Marty Parker
Marty Parker brings over three decades of experience in both computing solutions and communications technology. Marty has been a...
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Marty Parker | July 22, 2014 |


Trends in Collaboration Solution Success

Trends in Collaboration Solution Success Collaboration is a specific part of business and public sector operations, not just a new name for telephony. These trends are pointing the way towards a new and different future.

Collaboration is a specific part of business and public sector operations, not just a new name for telephony. These trends are pointing the way towards a new and different future.

Seems that lots of vendors are using (or stretching) the term "collaboration" to describe their products. Here are a few that have recently been on my radar: SMART Technologies, IBM and the ET Group.

SMART got my attention with their Interactive Collaboration Assessment (ICA) tool. Any enterprise can use this tool to answer a series of questions about the current status of their collaboration technology investments, methods, culture and results. In return for the time spent to take the ICA, the participants get a "self-assessment" within the total population of ICA responses, providing immediate feedback on a collaboration effectiveness scale. This ICA tool is available to any business on-demand here.

SMART has a report available on its website about the results from over 1,500 enterprises that have used the ICA tool. I got pretty interested in the report and had several meetings with SMART on the topic. My enthusiasm must have been obvious, since SMART Technologies then retained me (my full disclosure) to prepare a white paper, "Effective Collaboration Multiplies Results," about ICA and the reported results.

The data are compelling. While the customers do not report the actual dollar amounts of the returns on their investments, they do report on whether their investments in collaboration technologies met, exceeded or fell short of their expectations. They also report on how the returns compare to other investment options in their firms – better, about the same or lower. Worth a look.

IBM got on my radar with their availability announcement for IBM Connections 5, their social software for business product suite. According to an April 2014 press release, Connections leads in enterprise social software market share, as that market grew by 28% from 2012 to 2013 to $1.2 billion. IBM Connections also ranks in the Leaders quadrant in the most recent Gartner Magic Quadrant for Social Software in the Workplace and in the Forrester Wave for Enterprise Social Platforms.

The key point from my perspective is that IBM has, essentially, merged its Sametime Unified Communications and Collaboration product line into the IBM Connections suite. At IBM Connect 2014, their annual January customer event, the Sametime capabilities became Connections Chat and Connections Meetings. While these products will interoperate with PBXs and the telephone network, it seems pretty clear that IBM wants communication functions included in its collaboration suite rather than trying to replace legacy PBX systems.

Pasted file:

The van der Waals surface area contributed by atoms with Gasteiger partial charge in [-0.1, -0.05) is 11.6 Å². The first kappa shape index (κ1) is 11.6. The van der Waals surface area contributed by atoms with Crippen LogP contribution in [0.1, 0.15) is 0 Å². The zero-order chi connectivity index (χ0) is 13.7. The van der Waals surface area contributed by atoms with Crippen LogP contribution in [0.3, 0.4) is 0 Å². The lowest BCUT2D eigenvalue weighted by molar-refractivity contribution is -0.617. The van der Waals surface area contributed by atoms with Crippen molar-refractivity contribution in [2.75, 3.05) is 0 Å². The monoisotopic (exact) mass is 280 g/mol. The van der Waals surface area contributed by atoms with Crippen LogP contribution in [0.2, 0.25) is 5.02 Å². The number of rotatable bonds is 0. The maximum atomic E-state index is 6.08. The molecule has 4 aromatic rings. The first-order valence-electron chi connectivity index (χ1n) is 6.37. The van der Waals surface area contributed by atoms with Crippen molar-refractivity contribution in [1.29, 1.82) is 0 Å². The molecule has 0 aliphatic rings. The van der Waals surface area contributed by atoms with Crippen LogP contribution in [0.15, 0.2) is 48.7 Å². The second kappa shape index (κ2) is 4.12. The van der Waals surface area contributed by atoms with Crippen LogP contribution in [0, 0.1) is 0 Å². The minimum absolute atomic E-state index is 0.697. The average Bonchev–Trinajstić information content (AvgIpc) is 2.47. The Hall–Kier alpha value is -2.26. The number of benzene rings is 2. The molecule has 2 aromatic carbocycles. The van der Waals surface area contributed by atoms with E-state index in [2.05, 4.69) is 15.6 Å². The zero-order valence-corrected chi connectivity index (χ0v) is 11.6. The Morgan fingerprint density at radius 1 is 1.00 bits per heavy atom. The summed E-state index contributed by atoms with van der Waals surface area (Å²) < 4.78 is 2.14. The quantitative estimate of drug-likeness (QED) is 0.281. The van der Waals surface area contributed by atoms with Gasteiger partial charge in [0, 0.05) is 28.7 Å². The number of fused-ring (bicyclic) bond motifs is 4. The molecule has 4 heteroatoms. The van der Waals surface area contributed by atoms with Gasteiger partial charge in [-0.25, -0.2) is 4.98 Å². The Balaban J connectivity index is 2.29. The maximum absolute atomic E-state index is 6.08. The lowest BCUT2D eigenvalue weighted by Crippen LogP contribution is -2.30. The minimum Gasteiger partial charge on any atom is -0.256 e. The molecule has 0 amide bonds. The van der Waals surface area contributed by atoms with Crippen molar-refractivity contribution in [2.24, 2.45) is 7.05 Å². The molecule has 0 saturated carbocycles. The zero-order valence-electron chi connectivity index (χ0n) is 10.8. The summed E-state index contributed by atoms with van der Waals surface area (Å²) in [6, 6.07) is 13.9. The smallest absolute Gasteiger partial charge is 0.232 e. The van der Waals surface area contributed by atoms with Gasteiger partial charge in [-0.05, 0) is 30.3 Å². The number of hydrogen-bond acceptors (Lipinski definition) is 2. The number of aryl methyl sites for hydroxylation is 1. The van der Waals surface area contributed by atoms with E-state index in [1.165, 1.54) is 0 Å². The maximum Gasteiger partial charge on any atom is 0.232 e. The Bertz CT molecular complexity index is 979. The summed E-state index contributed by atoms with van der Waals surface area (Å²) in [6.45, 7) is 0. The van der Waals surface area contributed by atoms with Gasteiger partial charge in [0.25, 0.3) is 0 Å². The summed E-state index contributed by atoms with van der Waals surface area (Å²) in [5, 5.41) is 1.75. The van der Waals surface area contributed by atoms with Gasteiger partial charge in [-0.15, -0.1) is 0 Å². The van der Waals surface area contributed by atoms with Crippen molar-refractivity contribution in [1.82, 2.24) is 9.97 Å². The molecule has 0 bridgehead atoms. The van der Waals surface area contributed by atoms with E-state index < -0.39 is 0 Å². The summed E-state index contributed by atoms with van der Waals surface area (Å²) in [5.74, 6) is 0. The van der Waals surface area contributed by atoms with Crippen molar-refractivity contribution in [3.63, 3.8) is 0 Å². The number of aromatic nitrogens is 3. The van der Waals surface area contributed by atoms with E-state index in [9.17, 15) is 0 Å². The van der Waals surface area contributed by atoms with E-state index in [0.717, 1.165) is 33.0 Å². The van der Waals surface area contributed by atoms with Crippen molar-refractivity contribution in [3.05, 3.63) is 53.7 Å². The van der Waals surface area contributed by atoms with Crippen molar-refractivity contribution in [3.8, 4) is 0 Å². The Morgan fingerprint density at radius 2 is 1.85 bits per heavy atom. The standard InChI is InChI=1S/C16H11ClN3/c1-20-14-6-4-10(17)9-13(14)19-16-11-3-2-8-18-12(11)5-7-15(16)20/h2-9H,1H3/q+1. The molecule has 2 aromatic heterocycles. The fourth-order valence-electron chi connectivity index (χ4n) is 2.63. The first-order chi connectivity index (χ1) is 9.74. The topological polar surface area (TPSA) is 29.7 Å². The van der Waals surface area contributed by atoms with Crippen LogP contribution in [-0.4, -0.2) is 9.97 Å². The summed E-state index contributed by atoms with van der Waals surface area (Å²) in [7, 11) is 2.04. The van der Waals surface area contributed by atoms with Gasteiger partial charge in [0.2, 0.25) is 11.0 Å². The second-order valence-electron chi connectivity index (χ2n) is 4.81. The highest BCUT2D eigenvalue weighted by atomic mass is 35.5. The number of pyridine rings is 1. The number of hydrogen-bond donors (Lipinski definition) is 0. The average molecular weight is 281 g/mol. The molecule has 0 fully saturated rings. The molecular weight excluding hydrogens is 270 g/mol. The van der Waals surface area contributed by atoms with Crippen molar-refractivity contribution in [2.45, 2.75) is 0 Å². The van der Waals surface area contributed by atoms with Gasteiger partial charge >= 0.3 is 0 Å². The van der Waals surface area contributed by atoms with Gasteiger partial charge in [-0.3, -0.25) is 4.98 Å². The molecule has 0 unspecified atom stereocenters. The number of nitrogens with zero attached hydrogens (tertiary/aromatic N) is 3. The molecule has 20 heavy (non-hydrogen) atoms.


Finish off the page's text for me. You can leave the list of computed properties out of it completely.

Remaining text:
Of course, IBM has to compete with the other leaders in this market, including Jive, Microsoft, and Zimbra, but IBM Connections is an increasingly rich platform on which enterprises can organize work, information and communications for their employees and external partners, suppliers and customers.

ET Group may not be familiar, but this Canadian firm is making a name for itself by creating collaboration ecosystems for clients. ET Group is a channel partner of SMART, Cisco and other collaboration technology suppliers, but is going beyond the basic role of an audio-video integrator (AVI) that resells video room system equipment. ET Group is part of the new breed of integrators that brings their clients advice on how to create significant value and change using collaborative methods and cultures, in combination with technologies.

As part of a recent Cisco Workplace Webinar Series, ET Group described how it helps customers match work environments to specific work categories (focus, collaboration, socializing and learning). Surprisingly, the benefits came in two dimensions:

• First, the benefits of increased collaboration effectiveness as described in the SMART Technologies data (see above).
• Second, the very measurable savings in real estate space. ET Group contrasts the traditional "floor plate" of one cubicle per employee with three other designs matched to patterns of work categories, collaboration requirements and mobility. In the extreme case, the "floor plate" supports almost three times as many employees -- i.e. reduces space requirements per employee by about 67%.

This creates a very attractive combination of tangible space savings and high potential for gains in business efficiency and profitability.

This is an example of the role that systems integrators can and will play in the future of Unified Communications and Collaboration, as noted here in prior posts.

Collaboration is a specific part of business and public sector operations, not just a new name for telephony. These trends are pointing the way towards a new and different future.


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